SHARE

In March, an accident involving a Peloton Tread Plus treadmill resulted in the death of a child. Following that tragedy, the Consumer Product Safety Commission requested that Peloton recall the devices in question. Initially, Peloton balked at the idea, which would come with a rather hefty financial price. Today, however, Peloton totally flipped its position

As of May 5, Peloton has issued recall notices for both its $4,295 Tread Plus and its $2,495 Tread machines in the US and Canada. The notices come with a statement of apology from company CEO John Foley. He wrote: “I want to be clear, Peloton made a mistake in our initial response to the Consumer Product Safety Commission’s request that we recall the Tread+.”

The notice also includes a statement from Robert S. Adler, the acting chairman of the CPSC. “The agreement, which the Commission voted this morning to accept, requires Peloton to immediately stop selling and distributing both the Tread+ and Tread products in the United States and refund the full purchase price to consumers who wish to return their treadmills.” According to the statement, this resolution comes after weeks of back and forth between the company and the commission. 

Why were the Peloton Tread treadmills recalled?

Peloton has recalled both the Tread Plus and the Tread for different safety reasons. According to the recall, the CPSC has had 72 individual complaints of injuries suffered on a Tread+ device. Plus, 29 of those injuries specifically pertained to children. The incidents resulted in everything from cuts and broken bones to friction burns from the tread itself.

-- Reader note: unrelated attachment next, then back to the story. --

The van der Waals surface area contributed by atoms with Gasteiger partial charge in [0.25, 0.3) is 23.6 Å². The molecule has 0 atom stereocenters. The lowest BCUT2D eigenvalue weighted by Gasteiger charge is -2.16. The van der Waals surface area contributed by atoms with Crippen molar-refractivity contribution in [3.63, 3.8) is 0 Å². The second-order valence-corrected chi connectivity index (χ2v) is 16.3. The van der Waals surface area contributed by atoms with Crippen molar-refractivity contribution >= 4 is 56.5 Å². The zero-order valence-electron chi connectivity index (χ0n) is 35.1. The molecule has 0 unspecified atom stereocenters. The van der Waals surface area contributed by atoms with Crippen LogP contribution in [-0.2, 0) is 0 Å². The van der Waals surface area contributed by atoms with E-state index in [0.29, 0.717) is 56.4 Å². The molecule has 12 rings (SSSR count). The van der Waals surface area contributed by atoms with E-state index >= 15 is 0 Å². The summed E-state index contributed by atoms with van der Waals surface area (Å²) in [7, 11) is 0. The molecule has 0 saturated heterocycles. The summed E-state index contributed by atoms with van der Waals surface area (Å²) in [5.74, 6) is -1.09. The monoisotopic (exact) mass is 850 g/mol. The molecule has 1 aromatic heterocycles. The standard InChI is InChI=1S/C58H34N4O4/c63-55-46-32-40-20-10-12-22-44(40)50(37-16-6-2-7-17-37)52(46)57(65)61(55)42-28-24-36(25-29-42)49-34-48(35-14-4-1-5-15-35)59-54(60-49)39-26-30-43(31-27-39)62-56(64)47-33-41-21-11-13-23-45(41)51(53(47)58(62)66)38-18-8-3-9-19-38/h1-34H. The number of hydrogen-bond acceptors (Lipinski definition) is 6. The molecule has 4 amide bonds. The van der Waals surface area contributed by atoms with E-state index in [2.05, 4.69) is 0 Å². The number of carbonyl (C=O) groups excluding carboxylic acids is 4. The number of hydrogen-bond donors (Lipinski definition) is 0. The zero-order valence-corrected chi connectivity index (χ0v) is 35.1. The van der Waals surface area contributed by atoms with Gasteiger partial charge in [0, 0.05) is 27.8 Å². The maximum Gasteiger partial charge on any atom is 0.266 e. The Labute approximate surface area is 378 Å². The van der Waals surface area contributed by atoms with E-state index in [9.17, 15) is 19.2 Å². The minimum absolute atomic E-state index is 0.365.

The standard Tread model is also part of the recall due to the possibility that the touchscreen could come loose and fall off. 

What should you do if you have a recalled Peloton Tread?

You have until November 6, 2022 to file for a refund on either the Tread or the Tread Plus. That will get you a full refund of the purchase price per the CPSC notice.

If you want to keep using your treadmill, Peloton has offered solutions for both machines. For Tread+ units, Peloton will help consumers physically move the treadmill to a room in their house where children are less likely to access it. The company will also release a software update that locks the machine after every use and requires a four-digit pin code to reactivate it once it’s locked. It will still be up to the user to prevent children from getting near the device when it’s in use. 

For Tread users, they can request a Peloton service call in which a technician will inspect the equipment and secure the screen to the device to prevent it from coming loose. 

In either case, the recall strongly suggests consumers should stop using the devices until the fixes have gone into place. 

MORE TO READ